The legends at Piccadilly Records wrote this description for my Aficionado Release. I love it… I love people not taking things too seriously. Taking the piss is always preferred.

“Aficionado have everything in your wants list and more; those mythical records you need but have yet to imagine. One such artefact is a collection of future primitive symphonies from the Len Leise (International Feel), a visionary composer of organic soundscapes who lives hidden in the same dreamworld as his music. Rumours are rife as to where Aficionado found this cassette of rainforest swelter; some say Moon found it buried in a vault in the red sand of the outback, while others suggest Jason discovered the tape propping open a door in a backstreet off La Rambla. Either way, we’re spared the exhaustive search thanks to this gorgeous 12″ vinyl pressing.”

Do you enjoy the mythologizing or do you wish everyone would stop being so nosy?!

I don’t care at all, it’s all a bit of fun. Mainly I just want people to listen to my music. People can be as nosy as they want I’m not bothered. I’m just not a big fan of selfies or anything like that.

Seeing your records sell for extortionate sums without seeing anything in return, and even your identity has been called into question, are there times when you question whether you made the right call to come back after an extended hiatus?

No not at all, it’s all really trivial at the end of the day. I’m here to stay.

Without wanting to be overly negative, what keeps you keep positive and motivated?

Constantly discovering new music, being inspired by what people are putting out around me and the energy and unique ideas people have, pushing myself to be a better producer. To try and create new ideas and not replicate old ones. To be true to myself and what I want to create. To balance the music making with lots of reading, writing and design. As well as having a great bunch of friends to take me out of the music world and expose me to knew ways of thinking.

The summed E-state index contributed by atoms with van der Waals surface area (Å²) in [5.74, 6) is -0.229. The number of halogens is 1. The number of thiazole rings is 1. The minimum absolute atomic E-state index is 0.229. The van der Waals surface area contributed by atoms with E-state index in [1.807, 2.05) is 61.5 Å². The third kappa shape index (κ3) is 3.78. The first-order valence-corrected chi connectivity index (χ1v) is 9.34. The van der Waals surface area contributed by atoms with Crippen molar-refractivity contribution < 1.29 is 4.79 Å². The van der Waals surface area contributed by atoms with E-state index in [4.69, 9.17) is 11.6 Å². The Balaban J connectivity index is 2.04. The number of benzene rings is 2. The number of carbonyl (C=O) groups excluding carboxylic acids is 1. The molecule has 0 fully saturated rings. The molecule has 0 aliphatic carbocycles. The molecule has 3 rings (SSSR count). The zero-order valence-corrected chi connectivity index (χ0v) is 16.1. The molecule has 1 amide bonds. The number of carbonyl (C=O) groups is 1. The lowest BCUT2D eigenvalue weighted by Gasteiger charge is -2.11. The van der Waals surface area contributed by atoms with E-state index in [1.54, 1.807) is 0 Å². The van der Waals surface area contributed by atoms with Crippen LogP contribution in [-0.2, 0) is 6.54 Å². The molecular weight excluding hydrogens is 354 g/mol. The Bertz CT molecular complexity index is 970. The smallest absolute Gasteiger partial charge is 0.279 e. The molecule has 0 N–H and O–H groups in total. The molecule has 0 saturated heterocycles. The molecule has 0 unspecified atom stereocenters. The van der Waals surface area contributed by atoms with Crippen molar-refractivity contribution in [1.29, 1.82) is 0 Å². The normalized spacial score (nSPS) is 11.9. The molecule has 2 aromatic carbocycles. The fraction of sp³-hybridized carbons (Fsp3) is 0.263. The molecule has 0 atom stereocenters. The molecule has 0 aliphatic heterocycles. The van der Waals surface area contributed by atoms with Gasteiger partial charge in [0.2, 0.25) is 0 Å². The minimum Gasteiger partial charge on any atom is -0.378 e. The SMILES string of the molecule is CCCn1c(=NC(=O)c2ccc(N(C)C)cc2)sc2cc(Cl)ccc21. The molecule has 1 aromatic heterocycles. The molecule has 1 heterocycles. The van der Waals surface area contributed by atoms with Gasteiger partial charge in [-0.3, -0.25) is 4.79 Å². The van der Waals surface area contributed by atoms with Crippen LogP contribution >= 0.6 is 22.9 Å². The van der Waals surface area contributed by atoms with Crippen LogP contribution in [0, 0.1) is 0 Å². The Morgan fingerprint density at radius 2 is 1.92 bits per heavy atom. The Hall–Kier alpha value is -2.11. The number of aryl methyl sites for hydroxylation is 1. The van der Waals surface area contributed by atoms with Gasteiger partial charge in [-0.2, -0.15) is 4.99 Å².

Melbourne’s a bit of a hotbed of talent at the moment. Are there any young producers and DJs local to you that we should keep an eye out for this year?

CS & Kreme are incredible!

Could you tell us about the mix you’ve made for us?

Lately some of my mixes have worked off themes, from jazz to afro to oddball percussive stuff. This time I wanted to be a bit more free-form with it. A bit more random and a bit more of a general expression of what productions I like. All of my mixes are normally 100% vinyl but I think that can be a bit limiting especially for CD or tape-only releases. So I branched out and even dug up some CDs and tapes, got a bit more random with it all, borrowed a CDJ of a friend and off I went. It’s probably 80% vinyl, 15% CD 5% tape. It’s purposefully random in nature and a bit all over the shop in a good way. I’m really happy with how it all came together.

What’s coming up on the horizon we should look out for? Any plans for more releases or Europe-bound trips?

Working on the next release but not sure when it will be finished or released. Hopefully soon but who knows! Planning on a European tour with my DJ pal Salvador in late August. We are still working out dates and times but keep an eye/ear out.